DeDe lecturing at the Marshall Center for International Peace Talks in Garmisch,Germany.
An In Depth Look with… DeDe D’Orsi, ATC
Describe your setting:
DeDe D’Orsi has been a lot of things in her life: a professional skier, a U.S. Olympic Team Athletic Trainer (AT) and a physical education teacher, as well as a sports educator of military children, athletes and coaches in Europe. Her career launched as a Fulbright Scholar in 1989 in Minden, Germany, where she was a teacher and an AT for a professional soccer team for one year. Her career has evolved in various ways to involve international work, consulting and working with people in the military.
D’Orsi began lecturing at all possible conferences to promote AT awareness. She was sent to University of Arizona to be on a task force to rewrite its physical education curriculum with recommendations to have a certified AT in all Department of Defense Dependents Schools (DoDDS) high schools worldwide.
About two years later, D’Orsi was one of 10 people chosen to go to San Antonio to become certified in coaching principles and sports education. She also teamed up with an instructor who taught the coaching part of the two-day course, and she taught the sports injuries portion. The entire course was set up by the American Sports Education Program. All coaches had to pass classes in both coaching and sports injuries, plus have CPR certification, before being able to coach for DoDDS (DoDDS has since become Department of Defense Education Activity, or DoDEA).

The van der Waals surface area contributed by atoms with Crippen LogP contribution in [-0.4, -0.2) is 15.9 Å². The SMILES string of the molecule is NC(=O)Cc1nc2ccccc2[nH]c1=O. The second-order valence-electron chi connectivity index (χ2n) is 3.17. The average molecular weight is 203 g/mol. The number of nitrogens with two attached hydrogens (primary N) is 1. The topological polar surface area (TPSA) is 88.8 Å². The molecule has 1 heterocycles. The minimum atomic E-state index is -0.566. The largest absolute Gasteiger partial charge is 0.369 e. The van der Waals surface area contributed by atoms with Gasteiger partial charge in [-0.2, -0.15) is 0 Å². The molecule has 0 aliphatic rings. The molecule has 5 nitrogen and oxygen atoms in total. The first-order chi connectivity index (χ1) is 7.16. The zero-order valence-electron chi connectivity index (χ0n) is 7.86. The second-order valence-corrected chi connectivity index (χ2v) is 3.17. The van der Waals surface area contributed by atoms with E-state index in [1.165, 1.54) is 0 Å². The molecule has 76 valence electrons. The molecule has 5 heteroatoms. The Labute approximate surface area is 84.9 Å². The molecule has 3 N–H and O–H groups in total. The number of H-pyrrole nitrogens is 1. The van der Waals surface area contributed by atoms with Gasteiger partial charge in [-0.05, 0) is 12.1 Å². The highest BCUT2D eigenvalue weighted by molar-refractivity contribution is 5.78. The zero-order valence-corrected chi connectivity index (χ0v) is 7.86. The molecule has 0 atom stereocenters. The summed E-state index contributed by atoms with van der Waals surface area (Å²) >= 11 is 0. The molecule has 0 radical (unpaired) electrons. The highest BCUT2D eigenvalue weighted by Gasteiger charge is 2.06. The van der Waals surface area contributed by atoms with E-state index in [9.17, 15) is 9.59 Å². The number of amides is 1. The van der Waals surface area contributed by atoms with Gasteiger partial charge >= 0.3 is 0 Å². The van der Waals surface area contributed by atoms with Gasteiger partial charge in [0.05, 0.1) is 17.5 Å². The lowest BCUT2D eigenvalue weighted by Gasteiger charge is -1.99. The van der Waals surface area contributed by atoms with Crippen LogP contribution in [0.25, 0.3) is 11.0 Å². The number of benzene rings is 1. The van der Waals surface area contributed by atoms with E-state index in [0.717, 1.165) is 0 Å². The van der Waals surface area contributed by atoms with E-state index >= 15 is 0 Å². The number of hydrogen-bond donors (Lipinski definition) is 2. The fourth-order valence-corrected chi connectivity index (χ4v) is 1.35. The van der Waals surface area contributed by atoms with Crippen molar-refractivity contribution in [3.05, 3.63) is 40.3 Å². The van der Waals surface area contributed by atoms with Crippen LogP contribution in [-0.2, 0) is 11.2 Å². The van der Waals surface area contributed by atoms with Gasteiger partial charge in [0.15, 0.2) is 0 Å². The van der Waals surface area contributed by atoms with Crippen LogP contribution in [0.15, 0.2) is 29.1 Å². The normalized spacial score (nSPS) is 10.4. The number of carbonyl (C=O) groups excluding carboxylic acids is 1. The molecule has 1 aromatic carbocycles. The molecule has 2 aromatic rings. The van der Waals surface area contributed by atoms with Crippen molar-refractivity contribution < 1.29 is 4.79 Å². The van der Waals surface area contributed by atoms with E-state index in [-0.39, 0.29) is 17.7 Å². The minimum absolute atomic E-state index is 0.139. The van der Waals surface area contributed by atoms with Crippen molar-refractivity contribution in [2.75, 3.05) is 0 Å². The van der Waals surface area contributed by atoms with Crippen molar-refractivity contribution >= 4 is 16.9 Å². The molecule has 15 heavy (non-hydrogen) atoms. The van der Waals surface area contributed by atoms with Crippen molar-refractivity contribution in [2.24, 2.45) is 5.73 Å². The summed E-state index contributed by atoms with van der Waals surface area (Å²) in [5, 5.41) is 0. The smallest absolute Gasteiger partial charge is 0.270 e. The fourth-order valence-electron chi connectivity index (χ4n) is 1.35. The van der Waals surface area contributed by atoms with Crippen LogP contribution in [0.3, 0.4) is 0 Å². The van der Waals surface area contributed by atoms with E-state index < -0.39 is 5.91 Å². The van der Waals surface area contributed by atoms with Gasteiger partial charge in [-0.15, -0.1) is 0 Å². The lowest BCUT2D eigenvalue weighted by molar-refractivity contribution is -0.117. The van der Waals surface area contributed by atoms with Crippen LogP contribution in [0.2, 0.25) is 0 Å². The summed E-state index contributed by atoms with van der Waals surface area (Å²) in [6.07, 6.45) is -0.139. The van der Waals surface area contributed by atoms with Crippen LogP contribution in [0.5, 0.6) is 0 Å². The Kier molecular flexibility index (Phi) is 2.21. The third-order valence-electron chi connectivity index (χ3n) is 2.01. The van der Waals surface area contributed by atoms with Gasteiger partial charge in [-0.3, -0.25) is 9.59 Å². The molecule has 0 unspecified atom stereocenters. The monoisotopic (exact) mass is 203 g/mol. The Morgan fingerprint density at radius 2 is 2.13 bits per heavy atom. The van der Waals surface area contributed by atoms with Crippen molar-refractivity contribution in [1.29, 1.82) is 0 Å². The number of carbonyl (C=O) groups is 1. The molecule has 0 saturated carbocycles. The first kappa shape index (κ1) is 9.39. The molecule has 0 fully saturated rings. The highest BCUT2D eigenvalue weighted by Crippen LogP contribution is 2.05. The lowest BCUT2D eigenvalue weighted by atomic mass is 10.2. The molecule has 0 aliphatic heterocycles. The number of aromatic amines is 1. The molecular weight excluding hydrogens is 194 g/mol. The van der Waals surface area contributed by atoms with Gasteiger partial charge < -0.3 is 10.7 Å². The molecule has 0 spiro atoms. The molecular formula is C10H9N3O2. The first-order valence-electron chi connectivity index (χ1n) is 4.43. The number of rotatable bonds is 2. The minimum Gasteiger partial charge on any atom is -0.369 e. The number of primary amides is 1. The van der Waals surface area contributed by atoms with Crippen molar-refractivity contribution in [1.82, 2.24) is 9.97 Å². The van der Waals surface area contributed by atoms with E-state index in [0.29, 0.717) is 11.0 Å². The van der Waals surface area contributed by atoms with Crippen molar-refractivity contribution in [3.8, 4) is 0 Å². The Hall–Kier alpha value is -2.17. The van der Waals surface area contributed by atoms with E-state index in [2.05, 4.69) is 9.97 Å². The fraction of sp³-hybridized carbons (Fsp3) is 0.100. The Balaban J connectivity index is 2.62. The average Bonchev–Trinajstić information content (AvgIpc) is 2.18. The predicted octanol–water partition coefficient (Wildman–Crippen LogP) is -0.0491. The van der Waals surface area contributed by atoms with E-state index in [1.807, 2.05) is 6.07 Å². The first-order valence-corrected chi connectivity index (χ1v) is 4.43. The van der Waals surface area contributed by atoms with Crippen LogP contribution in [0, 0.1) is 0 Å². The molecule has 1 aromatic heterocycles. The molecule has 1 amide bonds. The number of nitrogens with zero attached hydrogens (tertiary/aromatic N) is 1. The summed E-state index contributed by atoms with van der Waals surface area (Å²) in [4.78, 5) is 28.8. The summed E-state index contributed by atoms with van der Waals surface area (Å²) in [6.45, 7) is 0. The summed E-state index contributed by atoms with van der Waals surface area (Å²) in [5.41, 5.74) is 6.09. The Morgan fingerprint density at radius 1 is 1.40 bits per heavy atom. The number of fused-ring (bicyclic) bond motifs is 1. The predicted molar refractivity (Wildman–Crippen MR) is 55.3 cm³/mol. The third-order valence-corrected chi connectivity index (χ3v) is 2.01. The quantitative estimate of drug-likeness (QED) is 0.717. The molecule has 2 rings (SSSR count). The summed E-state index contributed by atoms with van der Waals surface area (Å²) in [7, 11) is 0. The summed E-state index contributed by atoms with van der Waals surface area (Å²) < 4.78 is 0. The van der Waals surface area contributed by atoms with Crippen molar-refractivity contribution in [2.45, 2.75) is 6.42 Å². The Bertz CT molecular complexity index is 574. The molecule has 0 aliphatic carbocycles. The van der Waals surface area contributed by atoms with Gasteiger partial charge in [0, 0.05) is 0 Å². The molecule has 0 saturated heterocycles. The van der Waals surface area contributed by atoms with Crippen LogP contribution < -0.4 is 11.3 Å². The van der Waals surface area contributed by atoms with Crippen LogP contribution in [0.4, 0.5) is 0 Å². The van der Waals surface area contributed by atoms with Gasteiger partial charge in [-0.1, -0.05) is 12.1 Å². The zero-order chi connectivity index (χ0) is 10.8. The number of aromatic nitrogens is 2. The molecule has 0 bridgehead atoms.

She also worked with a German physical therapist, from whom she learned a great deal of European approaches to sports injuries. She began lecturing internationally in locations such as Innsbruck, Vienna, Scholoss Pitkin, Austria, Garmisch, Germany, Italy and Spain. She certified all coaches in the Bavarian Region of Germany in Sports Injuries before it went to online certification.
While doing so, she would lecture and write articles, reading journals for continuing education (CE). It became difficult to maintain her certification and find CE so she applied and became a BOC Approved Provider in Germany.
She conducted taping workshops for coaches at the AAHPERD annual conference, where she brought stateside colleagues over to lecture with her, including Dr. Sue Shapiro LAT, ATC, Associate Professor/Program Director of Athletic Training at Barry University. She also conducted a five-day Cramer type course in Oberammergal, Germany, with guest lecturer Steve Cole from the College of William & Mary.
The Department of DoDEA called D’Orsi to be on a new task force only when a heat illness charge was brought against them or if a head injury protocol needed to be written.
With the tightening of security after the Gulf Wars, D’Orsi had difficulties for attendees coming to her workshops. She had to change her business model. She became more involved with military athletes after being engaged to a soldier, which launched her interest in the Wounded Warrior Program.
How long have you worked in this setting?